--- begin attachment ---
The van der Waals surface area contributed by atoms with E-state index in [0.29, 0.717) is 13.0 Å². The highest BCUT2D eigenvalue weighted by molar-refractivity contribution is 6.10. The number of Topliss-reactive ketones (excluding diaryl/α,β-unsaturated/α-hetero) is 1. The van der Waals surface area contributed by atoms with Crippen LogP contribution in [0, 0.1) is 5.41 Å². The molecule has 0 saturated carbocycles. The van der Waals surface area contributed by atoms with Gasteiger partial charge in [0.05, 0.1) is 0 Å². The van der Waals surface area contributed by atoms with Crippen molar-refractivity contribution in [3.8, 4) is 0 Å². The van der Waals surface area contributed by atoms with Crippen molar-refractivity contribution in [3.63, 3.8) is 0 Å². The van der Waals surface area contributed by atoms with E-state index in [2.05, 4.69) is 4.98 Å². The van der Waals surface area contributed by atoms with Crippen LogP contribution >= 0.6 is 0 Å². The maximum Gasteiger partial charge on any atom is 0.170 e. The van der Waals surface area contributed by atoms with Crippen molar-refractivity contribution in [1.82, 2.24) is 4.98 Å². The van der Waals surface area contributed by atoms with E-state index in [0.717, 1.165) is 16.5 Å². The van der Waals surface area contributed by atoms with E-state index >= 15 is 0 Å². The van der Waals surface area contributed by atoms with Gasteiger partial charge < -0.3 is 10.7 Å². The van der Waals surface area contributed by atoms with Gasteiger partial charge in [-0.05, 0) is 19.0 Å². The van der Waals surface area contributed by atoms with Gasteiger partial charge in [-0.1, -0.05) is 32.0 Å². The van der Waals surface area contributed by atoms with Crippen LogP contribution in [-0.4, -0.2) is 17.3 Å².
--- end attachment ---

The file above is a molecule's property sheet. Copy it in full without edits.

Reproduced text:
The van der Waals surface area contributed by atoms with E-state index in [0.29, 0.717) is 13.0 Å². The highest BCUT2D eigenvalue weighted by molar-refractivity contribution is 6.10. The number of Topliss-reactive ketones (excluding diaryl/α,β-unsaturated/α-hetero) is 1. The van der Waals surface area contributed by atoms with Crippen LogP contribution in [0, 0.1) is 5.41 Å². The molecule has 0 saturated carbocycles. The van der Waals surface area contributed by atoms with Gasteiger partial charge in [0.05, 0.1) is 0 Å². The van der Waals surface area contributed by atoms with Crippen molar-refractivity contribution in [3.8, 4) is 0 Å². The van der Waals surface area contributed by atoms with Crippen molar-refractivity contribution in [3.63, 3.8) is 0 Å². The van der Waals surface area contributed by atoms with E-state index in [2.05, 4.69) is 4.98 Å². The van der Waals surface area contributed by atoms with Crippen LogP contribution >= 0.6 is 0 Å². The maximum Gasteiger partial charge on any atom is 0.170 e. The van der Waals surface area contributed by atoms with Crippen molar-refractivity contribution in [1.82, 2.24) is 4.98 Å². The van der Waals surface area contributed by atoms with E-state index in [0.717, 1.165) is 16.5 Å². The van der Waals surface area contributed by atoms with E-state index >= 15 is 0 Å². The van der Waals surface area contributed by atoms with Gasteiger partial charge < -0.3 is 10.7 Å². The van der Waals surface area contributed by atoms with Gasteiger partial charge in [-0.05, 0) is 19.0 Å². The van der Waals surface area contributed by atoms with Gasteiger partial charge in [-0.1, -0.05) is 32.0 Å². The van der Waals surface area contributed by atoms with Crippen LogP contribution in [-0.4, -0.2) is 17.3 Å².